It’s easy to go overboard with purchasing gardening tools. The latest equipment promises a new level of expertise previously unrivaled, not to mention ease of use. But these things can take up a lot space, cost a lot of money, and be over-specialized. Instead, focus in on getting the basic gardening tools that can assist you with almost any gardening endeavor.
Tips for Buying and Storing
Try tools on for size. You can’t dig a hole in the aisle at Home Depot, but you should spend time handling tools, mimicking the actions you perform in the garden. If the tool feels too heavy, you risk injury; if the handle is too long or too big, it won’t be comfortable. Look for D-shape handles on short-shafted tools, such as shovels and digging forks: They are easier on the wrists. If you buy online, make sure tools are returnable.
Opt for tools with wood or coated-metal handles. These are strong but not too heavy. Ash and hickory are the most durable woods. Avoid Douglas fir, which is used for lesser-quality tools, and painted handles (paint is often used to disguise inferior wood). The closer and tighter the grain, the stronger the wood. Manufacturers make many confusing claims about quality, but the words “single forged,” “solid socket,” “carbon steel,” “stainless steel,” “tempered,” and “epoxy coated” are all indicators of well-made gardening tools. Tubular-steel and fiber-glass handles, used on professional tools, are generally too heavy and expensive for use by anyone but professional landscapers.
Store your gardening tools properly. Long-handled tools should be hung neatly on a peg rack, which will protect edges from dulling. Short-handled tools can be stored in a garden bag that travels with you as you work.
While gardening can be a wonderful hobby, it can quickly turn into a thorny and splintery hassle without the right pair of gloves. Ensure that you purchase a durable pair that is not too bulky. Keep them from too much sun, water, and insects while storing.
2. Hand Trowel
Trowels are wonderful for planting herbs, digging around corners and taking out weeds. If your gardening budget will allow, get a hand trowel that was forged from stainless steel or at least a trowel with a stainless steel head. This will ensure durability and longevity.
These short-handled square shovels make easy work of digging holes for plants and moving small mounds of dirt from one area to another. Grab a spade with a strong steel head and a thick fiberglass handle. This tool can be more on the pricey side, but a good spade will last you the rest of your gardening life!
When leaves and debris fall, your sturdy inexpensive plastic rake is there to whisk them away. An essential tool indeed, you will not be disappointed with the cleanliness of your garden.
Your type of garden will dictate what type of hoe is best for you. A veggie garden may require a sturdy, wide hoe. If you have perennial gardens, a more delicate touch and a thinner hoe may be required.
6. Long Hose with Adjustable Nozzle and Rain Wand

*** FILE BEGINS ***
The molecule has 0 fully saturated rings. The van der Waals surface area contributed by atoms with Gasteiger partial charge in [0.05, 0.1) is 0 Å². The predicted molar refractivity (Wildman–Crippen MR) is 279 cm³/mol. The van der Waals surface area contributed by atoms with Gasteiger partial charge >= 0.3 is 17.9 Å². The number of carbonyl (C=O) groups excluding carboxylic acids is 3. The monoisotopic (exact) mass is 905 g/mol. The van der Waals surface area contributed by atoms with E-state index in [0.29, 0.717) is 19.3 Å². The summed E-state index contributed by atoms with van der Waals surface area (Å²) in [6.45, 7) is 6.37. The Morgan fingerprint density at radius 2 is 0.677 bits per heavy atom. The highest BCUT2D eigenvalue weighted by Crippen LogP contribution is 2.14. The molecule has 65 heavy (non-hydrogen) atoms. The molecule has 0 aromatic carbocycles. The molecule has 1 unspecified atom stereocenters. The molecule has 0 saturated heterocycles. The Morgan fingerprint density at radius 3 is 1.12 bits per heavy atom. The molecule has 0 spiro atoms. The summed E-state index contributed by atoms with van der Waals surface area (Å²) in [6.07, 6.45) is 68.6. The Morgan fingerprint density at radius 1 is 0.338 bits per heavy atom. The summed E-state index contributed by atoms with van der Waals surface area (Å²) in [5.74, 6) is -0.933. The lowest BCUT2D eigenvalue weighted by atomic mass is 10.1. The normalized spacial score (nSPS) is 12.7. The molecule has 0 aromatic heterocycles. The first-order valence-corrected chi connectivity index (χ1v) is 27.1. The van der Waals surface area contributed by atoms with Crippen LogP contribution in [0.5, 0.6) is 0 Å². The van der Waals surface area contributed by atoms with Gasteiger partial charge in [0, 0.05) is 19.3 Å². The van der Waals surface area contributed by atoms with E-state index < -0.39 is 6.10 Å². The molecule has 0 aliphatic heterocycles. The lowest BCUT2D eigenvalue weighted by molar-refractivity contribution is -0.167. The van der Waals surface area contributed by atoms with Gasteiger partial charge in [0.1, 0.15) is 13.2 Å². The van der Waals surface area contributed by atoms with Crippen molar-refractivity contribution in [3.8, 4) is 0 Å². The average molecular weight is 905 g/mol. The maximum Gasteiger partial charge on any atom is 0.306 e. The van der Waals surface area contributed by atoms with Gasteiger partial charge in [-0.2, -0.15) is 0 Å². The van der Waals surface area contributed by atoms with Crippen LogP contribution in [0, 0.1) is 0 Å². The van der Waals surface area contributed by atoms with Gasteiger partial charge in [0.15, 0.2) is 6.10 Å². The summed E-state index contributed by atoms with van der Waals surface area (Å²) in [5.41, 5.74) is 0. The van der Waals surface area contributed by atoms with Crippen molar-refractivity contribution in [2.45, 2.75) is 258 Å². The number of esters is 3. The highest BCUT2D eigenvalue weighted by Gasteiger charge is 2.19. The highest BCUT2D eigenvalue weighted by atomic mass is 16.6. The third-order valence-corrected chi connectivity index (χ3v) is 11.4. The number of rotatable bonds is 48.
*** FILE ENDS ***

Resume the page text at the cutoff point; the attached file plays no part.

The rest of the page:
Water is the foundation of your garden’s life. It is imperative that your hose can spray every area. The adjustable nozzle puts you in control of the water pressure. And with the rain wand, fighting to wind a hose is a thing of the past.
If you have anything in your garden that needs to be “lopped,” such as trees or shrubs, you will soon be in need of a hardy pair of loppers. Able to remove branches up to a two inch diameter, this essential tool should be in every shed.
If your backyard has extra soil, uses compost, or if you are installing your garden yourself, you are a prime candidate for a wheelbarrow. A two-handed wheelbarrow runs about $80 and can help you haul hundreds of pounds!
9. Japanese Gardener’s Knife (or Hori-Hori)
This favorite of many professionals does five jobs well. Use it instead of a trowel for digging, planting bulbs, and weeding. The saw blade cuts roots and divides small perennials. The pointed end is a crevice tool.
10. Hand rake
For picking up piles of leaves and garden trash and gently removing debris from under and around plants without damaging roots or crowns. Choose one in bright colors to help you keep it in sight as you work.
11. Hand pruner
For cutting branches less than ¾-inch thick; cutting back clumps of perennials; cutting larger flowers; and scoring and slicing root balls before planting.
For deadheading (removing dead flowers); cutting soft-stemmed plants, such as herbs; pruning small or delicate plants; snipping twine; and thinning perennials.
13. Bow rake
For leveling soil for planting; spreading mulch, gravel, sand, and compost, and removing heavy debris.
14. Digging fork
For turning and cultivating unbroken soil, mixing amendments into soil, breaking up clods, and lifting bulbs and perennials for transplanting and dividing.
For digging holes to plant trees and shrubs and moving loose materials, such as soil, gravel, sand, and compost.
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